To answer that question, I first need to explain the sleep cycle and the different stages of sleep.
The Sleep Cycle
There are three main stages to sleep: light, deep and dream. Dream sleep is also known as rapid eye movement (REM) sleep. We cycle through these stages throughout the night, drifting off into a few minutes of light sleep before going into deep sleep, then back into light sleep before going into 20-40 minutes of dream sleep. We then go back to light sleep and repeat the cycle, with more deep sleep in the first half of the night and longer REM cycles in the second half. On average it takes about 90 minutes to complete each cycle, but the exact timing varies from person to person.
Light sleep accounts for over 50% of the time we are asleep, but it is not very restorative, so people who spend more time than normal in light sleep do not feel rested. Although they are sleeping, it is not well.
On a good night, we spend about 25% of our time asleep in deep sleep. This is also known as delta wave or slow-wave sleep, as it is when electrical charges are moving through the neurones in the brain at their slowest rate of four cycles per second. During normal waking consciousness, the rate is twelve to thirty cycles per second, these are known as beta waves. In between are alpha and theta waves.
Growth hormone production is at a peak in deep sleep. It is responsible for building muscle, repairing bones and supporting the immune system, among other things. Insufficient deep sleep is associated with physical tiredness the next day, but not sleepiness. Children spend more time in deep sleep than adults as they have more growing to do.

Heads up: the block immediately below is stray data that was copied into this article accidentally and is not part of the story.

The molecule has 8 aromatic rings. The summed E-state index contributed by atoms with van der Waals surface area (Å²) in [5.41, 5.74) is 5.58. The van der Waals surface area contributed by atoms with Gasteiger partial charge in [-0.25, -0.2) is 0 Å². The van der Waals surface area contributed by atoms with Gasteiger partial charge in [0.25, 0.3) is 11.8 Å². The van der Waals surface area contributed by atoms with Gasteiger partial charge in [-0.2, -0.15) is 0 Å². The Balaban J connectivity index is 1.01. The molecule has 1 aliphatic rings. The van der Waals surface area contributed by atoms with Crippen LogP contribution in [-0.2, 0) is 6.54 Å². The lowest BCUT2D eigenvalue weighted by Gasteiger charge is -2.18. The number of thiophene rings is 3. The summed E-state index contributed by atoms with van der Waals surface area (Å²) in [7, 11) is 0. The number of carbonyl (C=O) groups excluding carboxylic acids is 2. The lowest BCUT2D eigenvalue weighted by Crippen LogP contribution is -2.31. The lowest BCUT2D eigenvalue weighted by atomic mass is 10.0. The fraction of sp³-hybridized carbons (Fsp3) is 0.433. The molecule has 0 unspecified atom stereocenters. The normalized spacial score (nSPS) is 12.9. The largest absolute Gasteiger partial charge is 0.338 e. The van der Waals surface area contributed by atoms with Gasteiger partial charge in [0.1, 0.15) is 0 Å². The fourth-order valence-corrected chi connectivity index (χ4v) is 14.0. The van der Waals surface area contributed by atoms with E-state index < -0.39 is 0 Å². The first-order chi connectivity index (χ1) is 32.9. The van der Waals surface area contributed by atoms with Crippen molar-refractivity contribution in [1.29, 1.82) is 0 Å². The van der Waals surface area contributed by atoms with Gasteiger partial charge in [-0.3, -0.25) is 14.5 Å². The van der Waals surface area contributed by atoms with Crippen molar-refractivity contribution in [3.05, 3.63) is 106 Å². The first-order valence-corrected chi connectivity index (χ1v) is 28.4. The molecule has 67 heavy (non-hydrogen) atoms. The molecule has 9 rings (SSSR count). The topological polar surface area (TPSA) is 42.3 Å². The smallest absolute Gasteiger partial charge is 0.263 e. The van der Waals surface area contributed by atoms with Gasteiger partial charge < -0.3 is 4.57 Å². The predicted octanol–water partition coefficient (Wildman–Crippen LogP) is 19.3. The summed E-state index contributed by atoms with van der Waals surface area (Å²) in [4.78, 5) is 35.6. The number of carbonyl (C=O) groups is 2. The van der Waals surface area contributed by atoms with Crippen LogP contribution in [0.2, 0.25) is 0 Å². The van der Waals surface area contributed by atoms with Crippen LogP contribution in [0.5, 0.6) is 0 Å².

I knew that a drop in body temperature could promote sleep, but I was surprised to learn that during dream sleep our body’s temperature regulation system is suspended! Dream sleep is also a time of minimal muscle activity, except in the eyes.
Insufficient dream sleep leaves us feeling sleepy and has a detrimental effect on mood and cognition. Inadequate dream sleep can also increase pain perception, so just as pain can keep us awake, a lack of dream sleep can make us more sensitive to pain – a viscous circle.
The need for sleep varies from person to person and declines with age. In the day when we are awake, our body is in a catabolic (breaking down) phase, largely due to cortisol, levels of which are at a peak around 6am and then steadily decline to a minimum between around 10pm and 2am. When we sleep at night, our body goes into an anabolic (building) phase, which is why babies need so much of it. Sleep also allows the body to cleanse and repair, which is why adults also need to sleep, albeit less.
This is a rough guide to the amount of sleep required at each age:
- Newborns up to 3 months: 14-17 hours
- Infants aged 4-11 months: 12-15 hours
- Toddlers (1-2 years): 11-14 hours
- Preschoolers (3-5 years): 10-13 hours
- School-aged children (6-13): 9-11 hours
- Teenagers (14-17): 8-10 hours
- Adults (18-64): 7-9 hours
- Older adults: 7-8 hours.
As you can see, it goes down by an hour or two at each life stage, so that an older adult needs half as much sleep as a newborn.
There is huge variation in how we perceive our quality of sleep. A lot of people who think they have a sleep problem, actually do get enough sleep, and some people who don’t think they have a sleep problem, actually do, but it doesn’t seem to affect how they feel or function. If you struggle with insomnia, I can highly recommend Chris Winter’s book The Sleep Solution: Why Your Sleep Is Broken and How to Fix It.